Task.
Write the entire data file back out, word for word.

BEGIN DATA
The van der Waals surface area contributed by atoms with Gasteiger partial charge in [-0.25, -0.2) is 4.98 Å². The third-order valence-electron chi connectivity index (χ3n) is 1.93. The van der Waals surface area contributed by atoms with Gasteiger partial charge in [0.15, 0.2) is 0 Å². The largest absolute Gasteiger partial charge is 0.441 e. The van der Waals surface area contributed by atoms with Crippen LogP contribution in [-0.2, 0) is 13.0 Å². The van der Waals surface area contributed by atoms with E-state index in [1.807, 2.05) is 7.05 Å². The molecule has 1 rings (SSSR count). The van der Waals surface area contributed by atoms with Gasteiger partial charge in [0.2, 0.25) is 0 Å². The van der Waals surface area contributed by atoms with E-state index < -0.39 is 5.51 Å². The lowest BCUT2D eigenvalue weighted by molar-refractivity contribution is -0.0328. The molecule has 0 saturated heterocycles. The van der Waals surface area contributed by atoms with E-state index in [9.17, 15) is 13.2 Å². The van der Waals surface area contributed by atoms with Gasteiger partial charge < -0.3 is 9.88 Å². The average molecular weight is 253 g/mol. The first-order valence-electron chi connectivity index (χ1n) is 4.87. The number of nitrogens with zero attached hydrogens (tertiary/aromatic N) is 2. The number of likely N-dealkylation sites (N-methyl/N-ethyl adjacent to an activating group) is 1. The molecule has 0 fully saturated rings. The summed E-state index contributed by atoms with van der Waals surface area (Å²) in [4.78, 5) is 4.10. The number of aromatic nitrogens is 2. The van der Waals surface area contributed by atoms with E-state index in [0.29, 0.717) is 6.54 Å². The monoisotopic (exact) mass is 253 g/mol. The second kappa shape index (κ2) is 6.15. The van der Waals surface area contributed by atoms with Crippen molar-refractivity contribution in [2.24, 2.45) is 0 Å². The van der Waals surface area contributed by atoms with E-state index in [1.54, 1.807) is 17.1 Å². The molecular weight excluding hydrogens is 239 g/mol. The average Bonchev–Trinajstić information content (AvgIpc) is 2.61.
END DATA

The van der Waals surface area contributed by atoms with Gasteiger partial charge in [-0.25, -0.2) is 4.98 Å². The third-order valence-electron chi connectivity index (χ3n) is 1.93. The van der Waals surface area contributed by atoms with Gasteiger partial charge in [0.15, 0.2) is 0 Å². The largest absolute Gasteiger partial charge is 0.441 e. The van der Waals surface area contributed by atoms with Crippen LogP contribution in [-0.2, 0) is 13.0 Å². The van der Waals surface area contributed by atoms with E-state index in [1.807, 2.05) is 7.05 Å². The molecule has 1 rings (SSSR count). The van der Waals surface area contributed by atoms with Gasteiger partial charge in [0.2, 0.25) is 0 Å². The van der Waals surface area contributed by atoms with E-state index < -0.39 is 5.51 Å². The lowest BCUT2D eigenvalue weighted by molar-refractivity contribution is -0.0328. The molecule has 0 saturated heterocycles. The van der Waals surface area contributed by atoms with E-state index in [9.17, 15) is 13.2 Å². The van der Waals surface area contributed by atoms with Gasteiger partial charge < -0.3 is 9.88 Å². The average molecular weight is 253 g/mol. The first-order valence-electron chi connectivity index (χ1n) is 4.87. The number of nitrogens with zero attached hydrogens (tertiary/aromatic N) is 2. The number of likely N-dealkylation sites (N-methyl/N-ethyl adjacent to an activating group) is 1. The molecule has 0 fully saturated rings. The summed E-state index contributed by atoms with van der Waals surface area (Å²) in [4.78, 5) is 4.10. The number of aromatic nitrogens is 2. The van der Waals surface area contributed by atoms with E-state index in [0.29, 0.717) is 6.54 Å². The monoisotopic (exact) mass is 253 g/mol. The second kappa shape index (κ2) is 6.15. The van der Waals surface area contributed by atoms with Crippen molar-refractivity contribution in [2.24, 2.45) is 0 Å². The van der Waals surface area contributed by atoms with E-state index in [1.54, 1.807) is 17.1 Å². The molecular weight excluding hydrogens is 239 g/mol. The average Bonchev–Trinajstić information content (AvgIpc) is 2.61.